For most people, going to the beach would elicit joyous squeals. But for some, especially people with multiple sclerosis, a beach outing is followed by an “Oh no!” and an eye roll.
My other friends see the beach as a relaxing day, but to anyone like me who has a chronic and degenerative illness like MS, such an announcement can be hell.
Why? Because heat and multiple sclerosis do not mix. To those of us with a chronic illness, it’s akin to announcing we get to run a marathon with no training — and with a child on our back.
But no fear, experience is here! As I’ve grown with this disease, I’ve learned how to approach the beach in a smarter, proactive way. Plus, as my children have grown out of their eating sand stage, things have gotten easier. It’s possible to make a day at the beach not only doable, but enjoyable, especially for someone with MS!
If you have a partner, friend, or family member who’s willing to go with you, swell! It means half the work and all the more help. It makes your life so much easier, especially if you have more than one child, so take advantage!
You want to prevent your worst symptoms (and grumpy-self) from coming out. Any amount of heat or even humidity can worsen MS symptoms, so fill a spray bottle and stick it in the freezer. Pack it in your bag when you’re ready to go and by the time you hit the beach, you’ll have fresh, cold water, which you can use to continuously spray yourself. This will help keep you cool while moderating your body temperature.
Try to stay in the water as much as possible so you don’t overheat and unintentionally bring on any symptoms. If you aren’t into swimming, do what I do and put your chair in the ocean! I sit so that the water comes up to my waist, where I can still read and keep cool. When my children were younger, I’d seat them next to me so they could still be in the water, too. It was perfect. They’d build sand castles and catch shells with me while I sat in my chair.
But also, drink water! For some reason, when there’s water around us, we forget that hydration begins in our bodies first. Hydrate, hydrate, hydrate.
Try going to the beach before the sun hits its peak.
Whether we have the kids or not, I have the most energy in the morning. We tend to go to the beach at around 7:30 a.m. when no one is there and the sun is kindest.
When I first get to the beach, I always put my head under a faucet and cool myself with cold, wet hair. I also bring a visor or hat. Hats do keep heat in, so I often prefer to use a visor with wet hair and then switch to a hat later in the day so my scalp doesn’t burn. Which leads me to my next tip …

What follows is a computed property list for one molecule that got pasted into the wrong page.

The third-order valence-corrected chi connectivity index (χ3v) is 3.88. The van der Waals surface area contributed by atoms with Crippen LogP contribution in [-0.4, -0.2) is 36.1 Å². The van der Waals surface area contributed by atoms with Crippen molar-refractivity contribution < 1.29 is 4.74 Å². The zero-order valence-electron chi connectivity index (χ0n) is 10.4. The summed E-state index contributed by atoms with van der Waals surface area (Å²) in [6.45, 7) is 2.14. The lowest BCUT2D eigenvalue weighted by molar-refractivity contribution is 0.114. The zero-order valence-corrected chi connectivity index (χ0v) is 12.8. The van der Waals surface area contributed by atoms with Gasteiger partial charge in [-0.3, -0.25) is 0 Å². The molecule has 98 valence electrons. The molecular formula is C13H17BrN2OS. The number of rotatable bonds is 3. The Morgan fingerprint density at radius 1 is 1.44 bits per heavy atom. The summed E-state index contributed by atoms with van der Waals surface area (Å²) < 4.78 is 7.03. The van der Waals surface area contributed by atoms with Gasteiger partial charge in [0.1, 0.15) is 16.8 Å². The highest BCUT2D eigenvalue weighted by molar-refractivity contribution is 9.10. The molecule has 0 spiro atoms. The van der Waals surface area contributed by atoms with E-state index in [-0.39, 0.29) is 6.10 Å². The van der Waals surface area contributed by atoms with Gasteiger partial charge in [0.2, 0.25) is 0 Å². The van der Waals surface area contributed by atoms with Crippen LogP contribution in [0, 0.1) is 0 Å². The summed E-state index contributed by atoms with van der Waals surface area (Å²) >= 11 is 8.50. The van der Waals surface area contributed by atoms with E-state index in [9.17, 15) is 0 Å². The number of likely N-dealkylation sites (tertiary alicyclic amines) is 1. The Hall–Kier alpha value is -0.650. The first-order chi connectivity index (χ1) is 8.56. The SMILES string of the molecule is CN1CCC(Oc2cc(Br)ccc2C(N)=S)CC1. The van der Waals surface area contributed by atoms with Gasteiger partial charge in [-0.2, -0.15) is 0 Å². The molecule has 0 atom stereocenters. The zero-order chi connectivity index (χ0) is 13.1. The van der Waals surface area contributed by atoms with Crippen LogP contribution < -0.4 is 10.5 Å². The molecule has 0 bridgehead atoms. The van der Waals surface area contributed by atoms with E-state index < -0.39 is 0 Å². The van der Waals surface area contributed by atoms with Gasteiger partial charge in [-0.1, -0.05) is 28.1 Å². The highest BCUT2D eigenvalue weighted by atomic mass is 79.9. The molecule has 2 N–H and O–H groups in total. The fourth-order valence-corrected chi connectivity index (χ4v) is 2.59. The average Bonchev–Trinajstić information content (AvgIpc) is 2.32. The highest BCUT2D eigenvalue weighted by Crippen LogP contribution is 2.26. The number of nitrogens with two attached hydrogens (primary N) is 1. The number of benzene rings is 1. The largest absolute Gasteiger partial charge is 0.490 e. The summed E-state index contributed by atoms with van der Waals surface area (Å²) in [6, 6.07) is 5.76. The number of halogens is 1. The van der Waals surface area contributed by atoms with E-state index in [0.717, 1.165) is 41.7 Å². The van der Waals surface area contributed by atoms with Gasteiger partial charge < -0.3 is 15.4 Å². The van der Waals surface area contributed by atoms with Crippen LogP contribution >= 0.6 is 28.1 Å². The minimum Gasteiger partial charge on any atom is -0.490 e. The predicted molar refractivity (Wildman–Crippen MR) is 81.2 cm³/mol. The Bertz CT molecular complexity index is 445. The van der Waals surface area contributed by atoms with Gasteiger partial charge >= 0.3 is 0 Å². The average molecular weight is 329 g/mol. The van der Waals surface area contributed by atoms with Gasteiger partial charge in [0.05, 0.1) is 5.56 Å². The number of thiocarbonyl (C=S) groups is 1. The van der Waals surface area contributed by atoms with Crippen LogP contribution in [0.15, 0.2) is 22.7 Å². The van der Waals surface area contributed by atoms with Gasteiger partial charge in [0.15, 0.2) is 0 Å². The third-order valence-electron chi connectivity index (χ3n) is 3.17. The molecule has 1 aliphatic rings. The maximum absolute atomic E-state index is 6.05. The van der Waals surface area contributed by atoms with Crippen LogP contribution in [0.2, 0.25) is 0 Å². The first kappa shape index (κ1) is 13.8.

Put sunscreen everywhere, even your scalp. If you get burned anywhere, your nerve-wracked body won’t know how to regulate its temperature. So, scalp included. Feet included. Put it everywhere.
Nothing navigates the sand, in my humble opinion, better than a baby jogger.
If you have a baby jogger or know someone who doesn’t want theirs, take it. I could no longer run with my baby in my baby jogger, but that contraption still served a great purpose in our lives. We stored everything on that jogger. A standard fold up stroller is useless as soon as it gets on sand. Mine saved me much needed strength that would be better used on the beach with my kids.
Lather the baby up with lotion before their nap and then wait for them to sleep. As soon they’re in dreamland, put them in the baby jogger (make sure there’s a canopy!) and head down to the beach. This trick is especially helpful if you’re exhausted or have an older child too.
Just make sure you’re attentive that the baby is protected from the sun and heat and don’t forget to spray them with cold water here and there.
My family has met me halfway now. We stay at a campsite near the beach. There’s trees and a pool, and I finally get to truly relax. It’s a beautiful compromise.
I never thought I’d say this since my diagnosis but I can finally agree: I can’t wait until we leave for the beach next week!
If you have any beach hacks, please feel free to let us know. If MS has taught me anything it’s that there’s strength in numbers. I learn so much from others in our community sharing tips.
Jamie Tripp Utitus is a mama with MS. She began writing after her diagnosis, which led her to become a fulltime freelance writer. She writes about her experience coping with MS on her blog Ugly Like Me. Follow her journey on Facebook @JamieUglyLikeMe.